Collin Hansen: Buchanan who came right before and precipitated the crisis.
Andy Crouch: Right. Right. You know your American history better than I do honestly. But and then in the 1960s we had Martin Luther King Jr had a kind of gravitas that was needed for that moment. And LBJ for all of his craziness was able to work with MLK and saw the importance of it and was willing to lose the south for the democratic party for a generation. So, we didn’t have that this time. And you pray that Caesar will be the Romans 12 Caesar which is it 13?
Collin Hansen: 13.
Andy Crouch: Wielding the sword against evil, restraining evil. Obviously pray for Caesar to act that way and some Caesars do but some Caesars don’t and then you live with a really broken world and that’s where we have been in the last many years in America.
Collin Hansen: You definitely can’t study history without seeing the significance of the leader’s character and abilities. I also, I wonder about this Andy, this is one of your areas of expertise as well. There’s no chance we’re able to endure the pandemic in a lot of the positive ways we’ve talked about here without the media revolution that I would really attribute to the broader iPhone revolution essentially because that’s what unleashes everything from the podcasts to streaming services to all that different stuff of course. And that’s one reason why the pandemic for at least many people was not some kind of seismic shock because of their work, facilitated by Zoom and all that kind of stuff, but then also because of the endless entertainment.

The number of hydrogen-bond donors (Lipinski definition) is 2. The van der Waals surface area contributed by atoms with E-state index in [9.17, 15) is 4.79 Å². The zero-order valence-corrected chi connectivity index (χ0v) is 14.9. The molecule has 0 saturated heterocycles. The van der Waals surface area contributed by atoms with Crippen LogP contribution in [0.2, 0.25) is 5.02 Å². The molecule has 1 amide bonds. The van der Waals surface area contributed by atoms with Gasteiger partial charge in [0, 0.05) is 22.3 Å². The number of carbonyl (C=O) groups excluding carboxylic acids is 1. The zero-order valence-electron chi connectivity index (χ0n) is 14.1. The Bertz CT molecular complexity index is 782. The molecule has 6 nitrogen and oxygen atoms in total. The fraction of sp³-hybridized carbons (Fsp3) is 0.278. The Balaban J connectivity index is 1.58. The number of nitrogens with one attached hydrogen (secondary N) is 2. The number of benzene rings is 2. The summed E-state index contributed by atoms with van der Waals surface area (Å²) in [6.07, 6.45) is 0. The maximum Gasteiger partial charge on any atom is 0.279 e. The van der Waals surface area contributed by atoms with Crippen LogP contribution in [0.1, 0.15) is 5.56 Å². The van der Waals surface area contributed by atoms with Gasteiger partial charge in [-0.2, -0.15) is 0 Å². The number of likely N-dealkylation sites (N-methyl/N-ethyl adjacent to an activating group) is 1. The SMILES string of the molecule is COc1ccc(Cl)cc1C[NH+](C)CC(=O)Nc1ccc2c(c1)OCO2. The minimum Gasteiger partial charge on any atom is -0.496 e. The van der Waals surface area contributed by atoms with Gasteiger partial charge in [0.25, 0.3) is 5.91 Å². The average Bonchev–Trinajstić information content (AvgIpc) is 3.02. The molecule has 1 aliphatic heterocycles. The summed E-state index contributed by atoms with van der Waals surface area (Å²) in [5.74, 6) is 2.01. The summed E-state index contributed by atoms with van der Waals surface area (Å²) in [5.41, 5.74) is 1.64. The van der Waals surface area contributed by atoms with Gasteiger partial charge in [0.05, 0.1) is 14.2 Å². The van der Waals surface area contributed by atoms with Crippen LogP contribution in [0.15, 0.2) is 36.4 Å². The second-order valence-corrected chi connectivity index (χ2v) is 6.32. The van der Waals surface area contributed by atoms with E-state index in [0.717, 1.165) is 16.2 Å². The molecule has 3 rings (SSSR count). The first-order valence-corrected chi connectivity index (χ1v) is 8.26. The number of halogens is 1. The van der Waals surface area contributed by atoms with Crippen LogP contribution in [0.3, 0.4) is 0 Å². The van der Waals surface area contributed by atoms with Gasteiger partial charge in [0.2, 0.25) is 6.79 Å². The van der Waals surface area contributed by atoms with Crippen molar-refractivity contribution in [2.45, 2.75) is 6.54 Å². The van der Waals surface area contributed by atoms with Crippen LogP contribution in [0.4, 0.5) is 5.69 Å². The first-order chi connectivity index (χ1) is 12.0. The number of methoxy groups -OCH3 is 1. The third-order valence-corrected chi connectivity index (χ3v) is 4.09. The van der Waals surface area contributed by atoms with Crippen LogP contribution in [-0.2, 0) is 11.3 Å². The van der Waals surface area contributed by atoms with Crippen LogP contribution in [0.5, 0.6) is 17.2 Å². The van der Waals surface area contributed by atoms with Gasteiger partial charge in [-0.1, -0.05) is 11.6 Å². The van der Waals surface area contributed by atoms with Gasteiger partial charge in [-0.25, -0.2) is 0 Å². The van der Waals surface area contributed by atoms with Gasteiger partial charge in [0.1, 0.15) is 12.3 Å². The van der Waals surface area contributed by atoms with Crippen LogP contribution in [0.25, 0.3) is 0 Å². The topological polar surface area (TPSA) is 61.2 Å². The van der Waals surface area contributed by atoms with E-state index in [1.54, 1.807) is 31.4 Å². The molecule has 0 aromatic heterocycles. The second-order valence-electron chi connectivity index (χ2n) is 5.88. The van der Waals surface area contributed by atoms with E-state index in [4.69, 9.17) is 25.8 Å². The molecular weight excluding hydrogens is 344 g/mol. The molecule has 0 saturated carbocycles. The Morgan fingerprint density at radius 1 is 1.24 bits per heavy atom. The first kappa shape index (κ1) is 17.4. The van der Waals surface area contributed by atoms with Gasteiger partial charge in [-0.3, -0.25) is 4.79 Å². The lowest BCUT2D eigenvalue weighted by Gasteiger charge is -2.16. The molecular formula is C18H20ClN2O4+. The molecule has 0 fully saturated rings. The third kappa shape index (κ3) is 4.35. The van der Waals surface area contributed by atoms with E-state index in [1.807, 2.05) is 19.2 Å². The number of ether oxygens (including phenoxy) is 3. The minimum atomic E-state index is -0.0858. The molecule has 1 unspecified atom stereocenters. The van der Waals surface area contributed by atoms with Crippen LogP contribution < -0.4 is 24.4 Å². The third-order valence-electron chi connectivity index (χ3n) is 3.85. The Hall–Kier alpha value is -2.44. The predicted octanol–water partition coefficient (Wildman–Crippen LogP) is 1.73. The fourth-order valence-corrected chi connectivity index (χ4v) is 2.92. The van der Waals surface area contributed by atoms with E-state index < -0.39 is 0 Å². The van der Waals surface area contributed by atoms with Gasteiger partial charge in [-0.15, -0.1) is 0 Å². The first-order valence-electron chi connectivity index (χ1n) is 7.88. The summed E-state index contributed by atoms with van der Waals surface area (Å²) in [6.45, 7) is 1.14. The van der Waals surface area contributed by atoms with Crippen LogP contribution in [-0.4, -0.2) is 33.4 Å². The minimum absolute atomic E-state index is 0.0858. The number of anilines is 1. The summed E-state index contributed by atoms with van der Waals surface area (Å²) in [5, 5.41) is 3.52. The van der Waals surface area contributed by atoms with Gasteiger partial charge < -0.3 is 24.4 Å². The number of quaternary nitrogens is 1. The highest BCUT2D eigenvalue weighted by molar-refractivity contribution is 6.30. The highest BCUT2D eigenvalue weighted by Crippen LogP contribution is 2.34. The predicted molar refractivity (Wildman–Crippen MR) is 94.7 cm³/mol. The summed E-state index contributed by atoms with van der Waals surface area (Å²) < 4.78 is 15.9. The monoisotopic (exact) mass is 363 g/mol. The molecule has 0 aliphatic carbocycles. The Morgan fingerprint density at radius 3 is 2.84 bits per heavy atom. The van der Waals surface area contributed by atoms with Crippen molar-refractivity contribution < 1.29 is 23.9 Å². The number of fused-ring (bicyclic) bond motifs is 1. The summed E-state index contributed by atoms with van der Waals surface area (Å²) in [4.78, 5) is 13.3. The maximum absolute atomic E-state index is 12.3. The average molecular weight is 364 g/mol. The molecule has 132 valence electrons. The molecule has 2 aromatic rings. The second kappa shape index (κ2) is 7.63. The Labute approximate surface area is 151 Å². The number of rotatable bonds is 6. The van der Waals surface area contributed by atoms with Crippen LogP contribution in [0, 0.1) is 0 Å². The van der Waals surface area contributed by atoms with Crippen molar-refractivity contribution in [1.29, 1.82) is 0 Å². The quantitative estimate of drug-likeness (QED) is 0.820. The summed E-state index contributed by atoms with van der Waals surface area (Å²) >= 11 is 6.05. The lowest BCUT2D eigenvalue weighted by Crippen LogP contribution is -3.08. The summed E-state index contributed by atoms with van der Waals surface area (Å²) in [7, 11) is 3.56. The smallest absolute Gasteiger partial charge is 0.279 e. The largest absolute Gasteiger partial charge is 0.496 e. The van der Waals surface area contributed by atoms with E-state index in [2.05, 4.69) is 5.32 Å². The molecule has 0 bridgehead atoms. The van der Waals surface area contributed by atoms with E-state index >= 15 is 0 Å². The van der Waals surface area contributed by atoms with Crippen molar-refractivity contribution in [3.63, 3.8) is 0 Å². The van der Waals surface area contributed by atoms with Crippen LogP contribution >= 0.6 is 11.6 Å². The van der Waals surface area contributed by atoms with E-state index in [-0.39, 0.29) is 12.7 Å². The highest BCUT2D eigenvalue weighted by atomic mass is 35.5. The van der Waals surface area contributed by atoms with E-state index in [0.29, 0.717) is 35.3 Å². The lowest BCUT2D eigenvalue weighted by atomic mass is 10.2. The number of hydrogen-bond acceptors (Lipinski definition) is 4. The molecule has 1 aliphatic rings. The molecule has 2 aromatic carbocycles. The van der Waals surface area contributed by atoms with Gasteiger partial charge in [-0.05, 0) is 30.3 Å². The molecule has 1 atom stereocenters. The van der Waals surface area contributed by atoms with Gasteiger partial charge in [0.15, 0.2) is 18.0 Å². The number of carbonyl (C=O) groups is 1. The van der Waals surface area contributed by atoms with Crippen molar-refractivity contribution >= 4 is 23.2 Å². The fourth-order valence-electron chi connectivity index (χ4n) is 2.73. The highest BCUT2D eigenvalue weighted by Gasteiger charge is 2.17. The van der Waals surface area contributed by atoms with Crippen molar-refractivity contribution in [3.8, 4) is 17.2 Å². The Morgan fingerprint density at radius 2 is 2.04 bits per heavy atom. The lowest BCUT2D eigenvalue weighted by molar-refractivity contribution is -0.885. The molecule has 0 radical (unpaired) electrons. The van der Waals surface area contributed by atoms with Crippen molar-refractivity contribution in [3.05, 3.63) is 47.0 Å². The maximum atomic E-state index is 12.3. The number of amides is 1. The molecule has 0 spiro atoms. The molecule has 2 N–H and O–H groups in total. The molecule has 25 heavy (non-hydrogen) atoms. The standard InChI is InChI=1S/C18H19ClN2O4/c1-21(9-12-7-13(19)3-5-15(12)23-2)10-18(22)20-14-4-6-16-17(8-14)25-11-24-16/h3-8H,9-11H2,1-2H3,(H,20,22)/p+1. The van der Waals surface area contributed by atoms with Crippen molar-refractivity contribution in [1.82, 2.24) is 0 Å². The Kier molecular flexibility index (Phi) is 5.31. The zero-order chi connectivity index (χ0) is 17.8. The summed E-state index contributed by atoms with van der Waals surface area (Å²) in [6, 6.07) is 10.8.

Andy Crouch: Which was so good for us.
Collin Hansen: We could have 30 pandemics and I wouldn’t get to the bottom of all of my streaming services. It’s just stuff, it’s endless things churning out. At the same time, it’s precisely why the pandemic was so threatening to us because of how it facilitated these terribly negative experiences with each other and with our surrounding environment. And so, I guess that’s just the story of media, new technologies, it gives and it takes away and you take the good with the bad and you can’t really separate it. You can be discerning about what you should adopt and not adopt but that’s I mean every new technological innovation is going to give you something but when it gives it’s going to take something away too.
Andy Crouch: Well, and these innovations don’t stay where we put them. That is to say …
Collin Hansen: … little intended box.